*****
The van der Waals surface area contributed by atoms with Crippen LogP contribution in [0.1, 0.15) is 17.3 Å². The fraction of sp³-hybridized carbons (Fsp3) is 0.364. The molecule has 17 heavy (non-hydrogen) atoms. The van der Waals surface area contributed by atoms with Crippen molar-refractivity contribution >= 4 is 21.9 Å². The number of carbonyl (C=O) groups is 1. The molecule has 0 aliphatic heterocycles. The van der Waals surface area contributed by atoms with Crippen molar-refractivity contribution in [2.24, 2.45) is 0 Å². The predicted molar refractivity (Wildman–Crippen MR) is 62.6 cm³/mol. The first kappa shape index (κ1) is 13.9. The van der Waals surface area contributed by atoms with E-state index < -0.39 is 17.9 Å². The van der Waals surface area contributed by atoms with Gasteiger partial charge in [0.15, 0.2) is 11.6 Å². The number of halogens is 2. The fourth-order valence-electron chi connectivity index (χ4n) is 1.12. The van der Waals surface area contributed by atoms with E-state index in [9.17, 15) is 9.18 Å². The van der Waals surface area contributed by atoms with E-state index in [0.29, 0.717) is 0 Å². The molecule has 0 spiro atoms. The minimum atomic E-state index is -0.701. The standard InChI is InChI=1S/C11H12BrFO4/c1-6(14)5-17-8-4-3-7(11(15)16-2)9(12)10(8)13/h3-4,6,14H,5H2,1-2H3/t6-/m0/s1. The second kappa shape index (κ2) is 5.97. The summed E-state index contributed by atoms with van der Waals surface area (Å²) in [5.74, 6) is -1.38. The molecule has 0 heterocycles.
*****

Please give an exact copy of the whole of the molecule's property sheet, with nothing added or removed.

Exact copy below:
The van der Waals surface area contributed by atoms with Crippen LogP contribution in [0.1, 0.15) is 17.3 Å². The fraction of sp³-hybridized carbons (Fsp3) is 0.364. The molecule has 17 heavy (non-hydrogen) atoms. The van der Waals surface area contributed by atoms with Crippen molar-refractivity contribution >= 4 is 21.9 Å². The number of carbonyl (C=O) groups is 1. The molecule has 0 aliphatic heterocycles. The van der Waals surface area contributed by atoms with Crippen molar-refractivity contribution in [2.24, 2.45) is 0 Å². The predicted molar refractivity (Wildman–Crippen MR) is 62.6 cm³/mol. The first kappa shape index (κ1) is 13.9. The van der Waals surface area contributed by atoms with E-state index < -0.39 is 17.9 Å². The van der Waals surface area contributed by atoms with Gasteiger partial charge in [0.15, 0.2) is 11.6 Å². The number of halogens is 2. The fourth-order valence-electron chi connectivity index (χ4n) is 1.12. The van der Waals surface area contributed by atoms with E-state index in [9.17, 15) is 9.18 Å². The van der Waals surface area contributed by atoms with E-state index in [0.29, 0.717) is 0 Å². The molecule has 0 spiro atoms. The minimum atomic E-state index is -0.701. The standard InChI is InChI=1S/C11H12BrFO4/c1-6(14)5-17-8-4-3-7(11(15)16-2)9(12)10(8)13/h3-4,6,14H,5H2,1-2H3/t6-/m0/s1. The second kappa shape index (κ2) is 5.97. The summed E-state index contributed by atoms with van der Waals surface area (Å²) in [5.74, 6) is -1.38. The molecule has 0 heterocycles.